Australian Druze Community


The Druze are group of people and a religion with somewhere between 350,000 (estimate of Western scholars) and 900,000 (figures as presented by the Druze ) members (our estimates put it at around 600,000 in the Middle East and nearly 700,000 all over the world), living in Lebanon, Syria, Israel, and Jordan; often in mountainous regions. There are also important Druze communities abroad, living in Australia, Europe and USA.

The Druze call themselves muwahhidun, or 'monotheists'.


The Druze star symbolizes the five wise superior ministers, each with his quality.

Green is for "the mind", 'al-'akl, which is necessary for understanding the truth.

Red is for "the soul", 'an-nafs.

Yellow is for "the word", 'al-kalima, which is the purest form of expression of the truth.

Blue 'as-sabik, is for the mental power of the will.

White'al-tali, is the realization of Blue, where its power has been materialized in the world of matter.


The theology of Druze religion is called hikma and its main theme is that God incarnated himself in the Fatimid caliph al-Hakim, who disappeared in 1021. While most Muslims believe he died in 1021, the Druze disagree and believe that al-Hakim is awaiting to return to the world in order to bring a new golden age to true believers.

Druze believe in one God and claim that the qualities of God cannot be understood or defined by humans. Al-Hakim is worshiped in Druze religion, he is called 'Our Lord' and his cruelties and eccentricities are all interpreted symbolically.

But while God incarnated himself in al-Hakim in his unity, other aspects of God can be incarnated in other human beings. These aspects are represented with 5 superior ministers. Under the ministers one finds three other groups: functionaries, preachers, and heads of communities. The knowledge of this hierarchal system is the highest knowledge in the Druze religion.

The moral system of Druze religion consists of seven principles:

1. Truthfullness - love of the truth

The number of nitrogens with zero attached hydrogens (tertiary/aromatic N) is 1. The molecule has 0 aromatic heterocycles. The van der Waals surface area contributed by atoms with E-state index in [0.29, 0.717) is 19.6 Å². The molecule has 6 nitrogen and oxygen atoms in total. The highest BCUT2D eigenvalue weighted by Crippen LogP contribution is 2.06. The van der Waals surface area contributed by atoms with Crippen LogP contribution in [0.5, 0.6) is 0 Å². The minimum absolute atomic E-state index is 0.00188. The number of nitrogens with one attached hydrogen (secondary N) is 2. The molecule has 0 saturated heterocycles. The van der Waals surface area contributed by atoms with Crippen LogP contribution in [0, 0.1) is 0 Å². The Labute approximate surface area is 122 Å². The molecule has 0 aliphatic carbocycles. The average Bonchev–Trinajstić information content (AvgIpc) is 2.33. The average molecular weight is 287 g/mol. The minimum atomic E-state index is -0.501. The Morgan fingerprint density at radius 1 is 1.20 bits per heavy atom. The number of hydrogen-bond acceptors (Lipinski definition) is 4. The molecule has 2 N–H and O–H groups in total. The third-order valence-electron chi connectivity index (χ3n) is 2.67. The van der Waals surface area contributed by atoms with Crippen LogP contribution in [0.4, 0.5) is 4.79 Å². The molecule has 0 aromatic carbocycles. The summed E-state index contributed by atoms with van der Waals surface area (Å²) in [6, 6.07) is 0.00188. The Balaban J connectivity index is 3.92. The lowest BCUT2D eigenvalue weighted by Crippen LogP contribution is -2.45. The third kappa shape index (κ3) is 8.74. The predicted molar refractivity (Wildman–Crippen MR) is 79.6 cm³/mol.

2. Fellowship - take care of one another

3. Abandoning false beliefs

4. Avoidance of confusion - avoid evil

5. Accept divine unity in humanity

6. Acceptance of all al-Hakim's acts

7. Submission in accordance to al-Hakim's will

Central in the Druze world system is the belief in reincarnation, where all souls are reborn as humans, good as well as bad. Good people have a more fortunate rebirth than bad people. Behind this system is the belief that man cannot reach perfection and unite with God. Hell and heaven in this world view differ from most other Middle Eastern religions, and bear clear resemblances with Gnostic philosophy and religion, as heaven is only spiritual, where man stops being man and is saved from more rebirths. Hell is just as spiritual and is the distance from, and the longing to, unity with God which goes on in life time after life time for the bad.


1. The Druze hold the Qur'an to be sacred, but look upon it as an outer shell, holding an "inner, esoteric meaning". Their religious texts are known collectively as "Kitab Al Hikma" (The Book of Wisdom). It is a collection of books, of which the first six are most commonly used.

2. They are firmly monotheistic, believing in a single God.

3. They recognise the Major Prophets Adam, Noah, Abraham, Moses, Jesus and Muhammad. Each Major Prophet had seven Minor Prophets; each of the latter had twelve disciples, including Daniel, Plato and other individuals from Biblical and Greek history. Prophets are not worshipped, although their names may be called out for help in times of trouble. The prophets are considered special people who are free of mistakes and of sin.

4. In common with the followers of many Eastern religions, they believe the transmigration of the soul: that, at death, one's soul is instantaneously reincarnated (in time and space); it is reborn into another life.

5. Through successive reincarnations, the soul eventually unites with the Cosmic Mind "al- aaqal al kulli." The Cosmic Mind is considered as "God's will" from whom the universe came into being.

6. The conception of heaven and hell is spiritual in nature. "Heaven is the ultimate happiness that the soul encounters when it unites and meets its creator...Hell is...the bitter feeling of being deprived endlessly of the glorious presence of the Mighty."